Pancreatic cancer will likely be the second most common cause of cancer deaths in the United States by 2030, overtaking breast and colon cancer deaths, according to a new report by the Pancreatic Cancer Action Network (PCAN).
Currently, the top three causes of cancer-related death in the United States are lung, colorectal and breast cancers followed by pancreatic, prostate and liver cancers. Lung is expected to remain the top cancer killer in 2013, but pancreatic cancer is expected to move into second place.
The reason, the group explains, is partly due to changes in demographics, such as an increase in the number of people ages 65 and older. This age group is more at risk for cancer in general. Another reason is the increase in minority group populations. Pancreatic cancer is more prevalent in African Americans than in whites.
Increased screening has led to early detection of many cancers, such as colon cancer, which has increased the lifespan for individuals with those cancers. Similar screenings are not available for those with pancreatic or liver cancers, which is why more research is needed for these types of cancer, the PCAN says.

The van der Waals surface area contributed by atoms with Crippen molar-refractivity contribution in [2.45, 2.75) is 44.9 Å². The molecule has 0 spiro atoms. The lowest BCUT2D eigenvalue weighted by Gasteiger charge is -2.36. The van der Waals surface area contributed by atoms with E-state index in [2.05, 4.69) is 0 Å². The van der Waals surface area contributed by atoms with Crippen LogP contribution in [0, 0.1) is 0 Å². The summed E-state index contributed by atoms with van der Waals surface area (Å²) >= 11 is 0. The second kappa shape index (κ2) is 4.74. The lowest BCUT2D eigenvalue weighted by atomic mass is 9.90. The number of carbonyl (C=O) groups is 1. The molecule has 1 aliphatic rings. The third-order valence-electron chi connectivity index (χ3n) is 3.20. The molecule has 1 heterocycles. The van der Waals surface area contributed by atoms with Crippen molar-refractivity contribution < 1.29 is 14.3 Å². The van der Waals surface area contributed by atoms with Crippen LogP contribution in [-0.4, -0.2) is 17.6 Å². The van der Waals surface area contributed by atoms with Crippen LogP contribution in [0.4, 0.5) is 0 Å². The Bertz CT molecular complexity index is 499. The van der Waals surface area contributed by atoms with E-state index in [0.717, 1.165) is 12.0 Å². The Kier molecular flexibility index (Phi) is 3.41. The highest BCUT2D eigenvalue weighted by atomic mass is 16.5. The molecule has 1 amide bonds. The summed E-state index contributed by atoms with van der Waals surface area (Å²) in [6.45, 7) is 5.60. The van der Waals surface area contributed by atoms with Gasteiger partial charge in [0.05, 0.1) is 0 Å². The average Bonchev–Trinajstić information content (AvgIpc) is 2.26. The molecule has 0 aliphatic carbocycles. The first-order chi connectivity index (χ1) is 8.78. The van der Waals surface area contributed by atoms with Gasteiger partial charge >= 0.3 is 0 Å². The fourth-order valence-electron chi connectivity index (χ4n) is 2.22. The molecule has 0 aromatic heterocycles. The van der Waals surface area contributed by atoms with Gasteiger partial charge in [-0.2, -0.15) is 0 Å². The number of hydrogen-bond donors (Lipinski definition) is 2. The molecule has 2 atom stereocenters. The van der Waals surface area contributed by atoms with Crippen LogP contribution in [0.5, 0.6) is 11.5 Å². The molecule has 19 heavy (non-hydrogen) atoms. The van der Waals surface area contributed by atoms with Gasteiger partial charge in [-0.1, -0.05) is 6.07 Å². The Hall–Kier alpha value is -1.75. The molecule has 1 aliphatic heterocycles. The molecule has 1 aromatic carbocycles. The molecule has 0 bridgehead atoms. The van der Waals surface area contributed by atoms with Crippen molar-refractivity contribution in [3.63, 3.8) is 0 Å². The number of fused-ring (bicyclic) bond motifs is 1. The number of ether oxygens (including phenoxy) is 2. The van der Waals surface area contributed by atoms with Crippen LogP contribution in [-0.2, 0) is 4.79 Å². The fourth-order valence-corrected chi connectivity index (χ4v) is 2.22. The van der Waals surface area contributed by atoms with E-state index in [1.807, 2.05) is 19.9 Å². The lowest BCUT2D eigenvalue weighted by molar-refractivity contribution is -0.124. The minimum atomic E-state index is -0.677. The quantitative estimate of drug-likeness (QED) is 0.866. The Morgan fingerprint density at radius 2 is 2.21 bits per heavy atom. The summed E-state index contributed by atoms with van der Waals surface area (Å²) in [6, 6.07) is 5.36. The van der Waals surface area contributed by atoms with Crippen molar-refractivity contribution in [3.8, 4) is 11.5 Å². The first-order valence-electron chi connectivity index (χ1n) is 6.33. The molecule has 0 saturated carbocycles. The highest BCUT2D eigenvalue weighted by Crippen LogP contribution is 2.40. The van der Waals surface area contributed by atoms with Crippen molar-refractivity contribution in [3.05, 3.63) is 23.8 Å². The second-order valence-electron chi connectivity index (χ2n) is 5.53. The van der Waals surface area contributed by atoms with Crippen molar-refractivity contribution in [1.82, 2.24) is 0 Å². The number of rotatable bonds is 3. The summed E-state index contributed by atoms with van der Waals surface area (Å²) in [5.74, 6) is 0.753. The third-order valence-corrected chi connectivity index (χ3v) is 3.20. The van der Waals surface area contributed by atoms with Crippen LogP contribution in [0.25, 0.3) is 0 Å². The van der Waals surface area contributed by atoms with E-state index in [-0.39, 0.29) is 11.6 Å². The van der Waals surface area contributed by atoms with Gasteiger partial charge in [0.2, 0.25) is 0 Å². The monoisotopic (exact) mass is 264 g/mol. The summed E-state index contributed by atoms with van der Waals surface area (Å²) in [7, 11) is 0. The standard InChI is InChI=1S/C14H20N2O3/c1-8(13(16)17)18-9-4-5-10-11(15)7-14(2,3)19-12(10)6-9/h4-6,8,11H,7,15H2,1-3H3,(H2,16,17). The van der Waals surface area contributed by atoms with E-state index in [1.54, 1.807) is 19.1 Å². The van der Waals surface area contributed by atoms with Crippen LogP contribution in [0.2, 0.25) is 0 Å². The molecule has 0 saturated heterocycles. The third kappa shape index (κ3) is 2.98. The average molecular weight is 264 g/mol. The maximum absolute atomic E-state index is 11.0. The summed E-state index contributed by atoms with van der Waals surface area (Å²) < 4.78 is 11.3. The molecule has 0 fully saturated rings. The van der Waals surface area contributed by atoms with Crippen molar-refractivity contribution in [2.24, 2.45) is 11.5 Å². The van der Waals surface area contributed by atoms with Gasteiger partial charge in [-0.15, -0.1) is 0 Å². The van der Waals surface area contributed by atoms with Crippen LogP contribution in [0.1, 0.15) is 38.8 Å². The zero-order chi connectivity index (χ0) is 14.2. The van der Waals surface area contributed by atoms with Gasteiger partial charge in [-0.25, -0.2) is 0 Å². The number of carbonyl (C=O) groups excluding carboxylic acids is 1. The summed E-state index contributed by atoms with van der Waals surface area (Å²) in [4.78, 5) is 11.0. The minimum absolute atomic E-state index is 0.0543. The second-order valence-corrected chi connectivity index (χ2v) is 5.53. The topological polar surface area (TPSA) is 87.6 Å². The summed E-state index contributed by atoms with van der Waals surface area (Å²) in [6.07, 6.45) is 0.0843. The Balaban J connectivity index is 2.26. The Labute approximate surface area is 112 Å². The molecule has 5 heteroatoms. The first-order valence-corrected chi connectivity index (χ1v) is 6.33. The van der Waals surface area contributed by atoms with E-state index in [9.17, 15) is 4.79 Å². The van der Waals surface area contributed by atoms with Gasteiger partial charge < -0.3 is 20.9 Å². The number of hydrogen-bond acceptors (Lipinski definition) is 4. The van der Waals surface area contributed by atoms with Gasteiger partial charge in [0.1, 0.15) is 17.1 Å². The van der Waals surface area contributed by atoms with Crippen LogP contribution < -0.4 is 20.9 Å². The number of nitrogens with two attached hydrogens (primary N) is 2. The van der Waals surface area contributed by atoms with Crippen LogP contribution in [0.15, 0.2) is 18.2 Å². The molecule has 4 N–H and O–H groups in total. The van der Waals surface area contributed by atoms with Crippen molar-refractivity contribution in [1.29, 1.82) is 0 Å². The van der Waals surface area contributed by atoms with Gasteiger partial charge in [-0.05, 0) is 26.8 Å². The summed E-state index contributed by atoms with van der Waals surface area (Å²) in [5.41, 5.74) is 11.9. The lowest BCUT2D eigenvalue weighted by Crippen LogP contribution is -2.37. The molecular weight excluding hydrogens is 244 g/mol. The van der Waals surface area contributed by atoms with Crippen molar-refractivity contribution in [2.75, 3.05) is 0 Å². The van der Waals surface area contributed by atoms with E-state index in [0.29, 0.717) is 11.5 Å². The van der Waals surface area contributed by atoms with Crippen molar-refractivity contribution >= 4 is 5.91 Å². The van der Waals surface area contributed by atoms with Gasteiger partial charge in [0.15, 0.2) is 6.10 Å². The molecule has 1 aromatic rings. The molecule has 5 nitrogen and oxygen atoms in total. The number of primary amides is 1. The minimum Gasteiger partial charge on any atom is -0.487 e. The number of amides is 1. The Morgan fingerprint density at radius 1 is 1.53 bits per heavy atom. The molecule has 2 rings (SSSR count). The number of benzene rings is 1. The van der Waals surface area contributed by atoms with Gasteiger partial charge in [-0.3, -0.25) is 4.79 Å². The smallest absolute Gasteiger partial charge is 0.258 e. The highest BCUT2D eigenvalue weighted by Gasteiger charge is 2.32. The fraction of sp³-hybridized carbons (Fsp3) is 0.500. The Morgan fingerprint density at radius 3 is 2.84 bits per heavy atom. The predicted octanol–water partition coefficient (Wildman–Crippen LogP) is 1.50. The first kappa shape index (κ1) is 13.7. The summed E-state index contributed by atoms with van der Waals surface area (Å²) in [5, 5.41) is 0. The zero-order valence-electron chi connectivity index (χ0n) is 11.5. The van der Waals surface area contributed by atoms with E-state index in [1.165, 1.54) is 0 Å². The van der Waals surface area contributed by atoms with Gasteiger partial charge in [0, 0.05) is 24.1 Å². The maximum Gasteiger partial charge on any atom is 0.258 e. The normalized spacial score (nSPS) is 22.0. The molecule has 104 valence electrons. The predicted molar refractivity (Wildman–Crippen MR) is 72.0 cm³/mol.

Ninety-four percent of people diagnosed with pancreatic cancer die within five years, partly because the disease has few warning signs and thus is not diagnosed until late stages. The group says more needs to be done to identify risk factors for the disease.
Risk factors for pancreatic cancer include smoking, obesity and diabetes. In fact, diabetics are twice as likely to develop pancreatic cancer compared to those without diabetes.
Some medications to treat type 2 diabetes, such as Januvia and Byetta, have also been linked to a severe inflammation of the pancreas known as acute pancreatitis, as well as pancreatic cancer.
Source: Mother Nature Network